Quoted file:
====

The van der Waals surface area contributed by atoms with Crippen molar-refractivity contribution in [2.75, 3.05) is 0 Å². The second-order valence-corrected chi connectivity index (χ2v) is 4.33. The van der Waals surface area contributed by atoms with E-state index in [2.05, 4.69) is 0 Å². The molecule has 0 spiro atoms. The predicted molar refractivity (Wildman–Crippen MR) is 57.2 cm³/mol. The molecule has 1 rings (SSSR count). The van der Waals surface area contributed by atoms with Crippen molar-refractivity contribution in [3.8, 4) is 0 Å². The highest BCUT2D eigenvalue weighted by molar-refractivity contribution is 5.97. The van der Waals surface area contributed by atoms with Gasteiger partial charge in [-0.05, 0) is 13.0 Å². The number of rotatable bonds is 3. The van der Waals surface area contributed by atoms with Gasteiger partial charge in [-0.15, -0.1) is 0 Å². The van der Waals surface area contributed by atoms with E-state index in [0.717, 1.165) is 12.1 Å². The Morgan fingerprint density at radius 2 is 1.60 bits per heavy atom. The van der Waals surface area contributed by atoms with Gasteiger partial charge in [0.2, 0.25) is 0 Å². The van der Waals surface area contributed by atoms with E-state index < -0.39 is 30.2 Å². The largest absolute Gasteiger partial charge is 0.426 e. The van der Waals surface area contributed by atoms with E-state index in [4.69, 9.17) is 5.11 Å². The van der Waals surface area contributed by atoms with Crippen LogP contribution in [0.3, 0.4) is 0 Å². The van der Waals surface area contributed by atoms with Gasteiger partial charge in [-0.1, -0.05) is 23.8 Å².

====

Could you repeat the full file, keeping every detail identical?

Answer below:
The van der Waals surface area contributed by atoms with Crippen molar-refractivity contribution in [2.75, 3.05) is 0 Å². The second-order valence-corrected chi connectivity index (χ2v) is 4.33. The van der Waals surface area contributed by atoms with E-state index in [2.05, 4.69) is 0 Å². The molecule has 0 spiro atoms. The predicted molar refractivity (Wildman–Crippen MR) is 57.2 cm³/mol. The molecule has 1 rings (SSSR count). The van der Waals surface area contributed by atoms with Crippen molar-refractivity contribution in [3.8, 4) is 0 Å². The highest BCUT2D eigenvalue weighted by molar-refractivity contribution is 5.97. The van der Waals surface area contributed by atoms with Gasteiger partial charge in [-0.05, 0) is 13.0 Å². The number of rotatable bonds is 3. The van der Waals surface area contributed by atoms with Gasteiger partial charge in [-0.15, -0.1) is 0 Å². The van der Waals surface area contributed by atoms with E-state index in [0.717, 1.165) is 12.1 Å². The Morgan fingerprint density at radius 2 is 1.60 bits per heavy atom. The van der Waals surface area contributed by atoms with Gasteiger partial charge in [0.2, 0.25) is 0 Å². The van der Waals surface area contributed by atoms with E-state index < -0.39 is 30.2 Å². The largest absolute Gasteiger partial charge is 0.426 e. The van der Waals surface area contributed by atoms with E-state index in [4.69, 9.17) is 5.11 Å². The van der Waals surface area contributed by atoms with Crippen LogP contribution in [0.3, 0.4) is 0 Å². The van der Waals surface area contributed by atoms with Gasteiger partial charge in [-0.1, -0.05) is 23.8 Å².